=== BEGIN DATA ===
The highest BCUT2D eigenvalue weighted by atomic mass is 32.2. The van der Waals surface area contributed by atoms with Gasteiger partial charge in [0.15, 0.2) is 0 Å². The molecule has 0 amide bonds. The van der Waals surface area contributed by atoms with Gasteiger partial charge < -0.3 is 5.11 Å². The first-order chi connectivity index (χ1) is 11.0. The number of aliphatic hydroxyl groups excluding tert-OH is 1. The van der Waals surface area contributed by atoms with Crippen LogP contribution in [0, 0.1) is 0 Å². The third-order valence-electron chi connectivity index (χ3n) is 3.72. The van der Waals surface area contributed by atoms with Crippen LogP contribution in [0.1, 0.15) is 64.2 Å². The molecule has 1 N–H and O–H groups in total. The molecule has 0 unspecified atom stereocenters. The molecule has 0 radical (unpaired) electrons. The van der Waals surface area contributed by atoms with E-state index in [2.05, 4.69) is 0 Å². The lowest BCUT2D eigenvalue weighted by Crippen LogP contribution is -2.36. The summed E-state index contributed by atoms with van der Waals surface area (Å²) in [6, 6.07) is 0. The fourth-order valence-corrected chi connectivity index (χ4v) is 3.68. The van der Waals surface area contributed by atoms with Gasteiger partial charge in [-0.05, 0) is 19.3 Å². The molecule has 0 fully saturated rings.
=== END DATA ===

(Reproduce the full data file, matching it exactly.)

The highest BCUT2D eigenvalue weighted by atomic mass is 32.2. The van der Waals surface area contributed by atoms with Gasteiger partial charge in [0.15, 0.2) is 0 Å². The molecule has 0 amide bonds. The van der Waals surface area contributed by atoms with Gasteiger partial charge < -0.3 is 5.11 Å². The first-order chi connectivity index (χ1) is 11.0. The number of aliphatic hydroxyl groups excluding tert-OH is 1. The van der Waals surface area contributed by atoms with Crippen LogP contribution in [0, 0.1) is 0 Å². The third-order valence-electron chi connectivity index (χ3n) is 3.72. The van der Waals surface area contributed by atoms with Crippen LogP contribution in [0.1, 0.15) is 64.2 Å². The molecule has 1 N–H and O–H groups in total. The molecule has 0 unspecified atom stereocenters. The molecule has 0 radical (unpaired) electrons. The van der Waals surface area contributed by atoms with E-state index in [2.05, 4.69) is 0 Å². The lowest BCUT2D eigenvalue weighted by Crippen LogP contribution is -2.36. The summed E-state index contributed by atoms with van der Waals surface area (Å²) in [6, 6.07) is 0. The fourth-order valence-corrected chi connectivity index (χ4v) is 3.68. The van der Waals surface area contributed by atoms with Gasteiger partial charge in [-0.05, 0) is 19.3 Å². The molecule has 0 fully saturated rings.